Those wishing to expand their knowledge of emotions can take a look at these further resources, including an app, worksheets (specifically for children), and a video explaining why suppressing emotions is a bad idea.

  • Universe of Emotions App

This application allows users to browse a universe of 2,000 different emotions. In the process, they can familiarize themselves with other similar emotional states, and even share their journey with friends. You can examine this universe of emotions, and see what planet you’re currently on. (Complete Coherence, 2017)

In addition, it allows individuals to track their emotional process and start taking steps towards improving it. This increases the person’s emotional intelligence and allows them to better understand oneself and others.

  • Worksheets for Children

There are several tools that can be utilized to help children understand their emotions. With the release of Pixar’s animated movie, Inside Out, which focuses on the emotions we feel within us, there are many materials available to start such conversations with younger kids.

These tools include worksheets such as: board games, a memory journal, as well as ideas by which kids can better draw and share their feelings with others, including parents, teachers, and other caregivers. (Mehlomakulu, 2015)

  • An animated Video about Emotions

This video explains why trying to suppress or ignore emotions can lead to many more problems than solutions. While it’s true that there are more negative emotions (shame, fear, sadness, anger, disgust) than positive ones (happiness, surprise/interest), both are vital for our survival.

That’s because our real emotions help us get what we really want. And by listening to the emotions we’ve been carrying around, but have been ignoring, we can release the stagnant ones and make room for new ones.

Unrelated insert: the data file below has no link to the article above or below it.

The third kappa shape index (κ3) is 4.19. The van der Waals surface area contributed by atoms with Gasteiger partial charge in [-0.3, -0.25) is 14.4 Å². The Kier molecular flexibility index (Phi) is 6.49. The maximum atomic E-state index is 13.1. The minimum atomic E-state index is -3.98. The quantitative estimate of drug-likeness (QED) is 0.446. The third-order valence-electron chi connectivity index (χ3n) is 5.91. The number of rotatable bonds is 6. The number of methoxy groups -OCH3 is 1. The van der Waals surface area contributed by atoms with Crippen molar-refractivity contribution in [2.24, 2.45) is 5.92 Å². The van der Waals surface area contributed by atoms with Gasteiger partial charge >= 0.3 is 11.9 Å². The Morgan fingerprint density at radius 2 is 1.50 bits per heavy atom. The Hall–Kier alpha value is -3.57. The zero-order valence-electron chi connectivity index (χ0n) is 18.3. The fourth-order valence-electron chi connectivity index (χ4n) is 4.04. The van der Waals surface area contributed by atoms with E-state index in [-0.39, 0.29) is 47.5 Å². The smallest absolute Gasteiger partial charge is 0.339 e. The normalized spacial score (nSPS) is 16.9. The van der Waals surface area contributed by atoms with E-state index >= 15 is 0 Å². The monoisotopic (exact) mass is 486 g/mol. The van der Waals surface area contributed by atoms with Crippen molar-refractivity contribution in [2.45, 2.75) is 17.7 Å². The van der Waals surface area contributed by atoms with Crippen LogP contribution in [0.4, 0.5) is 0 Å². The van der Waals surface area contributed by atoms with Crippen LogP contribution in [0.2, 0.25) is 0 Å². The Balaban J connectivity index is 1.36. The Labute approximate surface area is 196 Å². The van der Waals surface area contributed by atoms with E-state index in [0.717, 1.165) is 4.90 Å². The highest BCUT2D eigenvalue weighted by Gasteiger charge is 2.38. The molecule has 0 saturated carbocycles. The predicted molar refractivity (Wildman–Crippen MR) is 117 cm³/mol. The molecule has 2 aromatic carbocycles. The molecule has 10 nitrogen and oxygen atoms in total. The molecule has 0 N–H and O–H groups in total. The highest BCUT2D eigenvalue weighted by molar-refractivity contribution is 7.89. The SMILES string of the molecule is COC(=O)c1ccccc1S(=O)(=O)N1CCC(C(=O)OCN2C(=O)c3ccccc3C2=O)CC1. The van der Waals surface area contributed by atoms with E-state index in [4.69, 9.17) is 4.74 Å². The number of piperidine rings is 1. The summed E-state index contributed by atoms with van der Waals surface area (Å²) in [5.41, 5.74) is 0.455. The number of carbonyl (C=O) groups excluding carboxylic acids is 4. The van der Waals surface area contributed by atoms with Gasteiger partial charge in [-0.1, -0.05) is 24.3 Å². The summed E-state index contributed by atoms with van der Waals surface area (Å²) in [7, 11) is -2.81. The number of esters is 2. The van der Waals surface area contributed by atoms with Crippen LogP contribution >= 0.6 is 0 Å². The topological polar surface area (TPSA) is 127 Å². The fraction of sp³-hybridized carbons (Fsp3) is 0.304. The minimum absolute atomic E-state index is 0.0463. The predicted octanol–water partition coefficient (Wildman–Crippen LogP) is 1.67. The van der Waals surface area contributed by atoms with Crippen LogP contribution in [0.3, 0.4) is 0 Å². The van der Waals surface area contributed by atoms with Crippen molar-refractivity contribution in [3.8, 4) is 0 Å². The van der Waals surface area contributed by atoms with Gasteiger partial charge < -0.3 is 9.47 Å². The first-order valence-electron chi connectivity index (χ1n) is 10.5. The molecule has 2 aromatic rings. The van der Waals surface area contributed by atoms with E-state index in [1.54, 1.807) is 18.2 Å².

A Take Home Message

The main takeaways from the above video can really help summarize the usefulness of the Plutchik’s Wheel of Emotion, and other similar tools.

These golden rules are:

  • Learn to attend to your emotions
  • Become curious and patients with your emotions
  • Talk about them and show your real emotions to others
  • Learn to accept having different emotions
  • Change your emotions with other emotions

With the wheel of emotion and the golden rules in hand, life will become more manageable.

About the Author

HokumaHokuma is an advocate for better living. She believes in a world where individuals can lead authentic, happy, and satisfied lives. To help create this world, she recently expanded her skill set by adding new titles to her name: Yoga Instructor and Life Coach.

With a Bachelor’s degree in Psychology, and a Master’s degree in Sustainable Development and Corporate Social Responsibility, she hopes to combine her social and scientific knowledge to create a map to self-realization that anybody can follow. Want to know the secret to success? Contact her for more details. 

  • References

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    • Complete Coherence. (2017). Universe of Emotions. Retrieved from
    • Emotion Researcher. (2015, March). The Component Process Model of Emotion, and the Power of Coincidences | Emotion Researcher. Retrieved from
    • Grinnell, R. (2016, June 17). Internal Locus of Control. Retrieved from'
    • Krohn, M. (2007). Robert Plutchik's Psychoevolutionary Theory of Basic Emotions. Retrieved from
    • Mehlomakulu, C. (2015, July 18). Using "Inside Out" to Explore Emotions. Retrieved from
    • Minter, A. (2014, February 26). What Is The Feeling Wheel? Retrieved from
    • Ogelk. (2017). Emotion Cognition Motivation. Retrieved from
    • Pekrun, R., & Linnenbrink-Garcia, L. (2014). International Handbook of Emotions in Education, Chapter 2: Concepts and Structures of Emotions. Retrieved from
    • Pico, I. (2016, March 23). The Wheel of Emotions, by Robert Plutchik | PsicoPico. Retrieved from
    • Pollack, D. (2015, November 12). Plutchik's Wheel of Emotions Cheat Sheet. Retrieved from
    • Roeckelein, J. (2006). Elsevier's Dictionary of Psychological Theories. Retrieved from
    • Sacharin, V., Schlegel, K., & Scherer, K. (2012, August 13). Geneva Emotion Wheel Rating Study. Retrieved from
    • Screenr. (2017). Plutchik's Wheel of Emotions: How Does It Work, and How Can It Be Applied? - Book Chapter Overview. u3083644. Retrieved from
    • Watkins, A. (2014, October 29). How Controlling Your Emotional Responses Can Improve Your Performance at Work. Retrieved from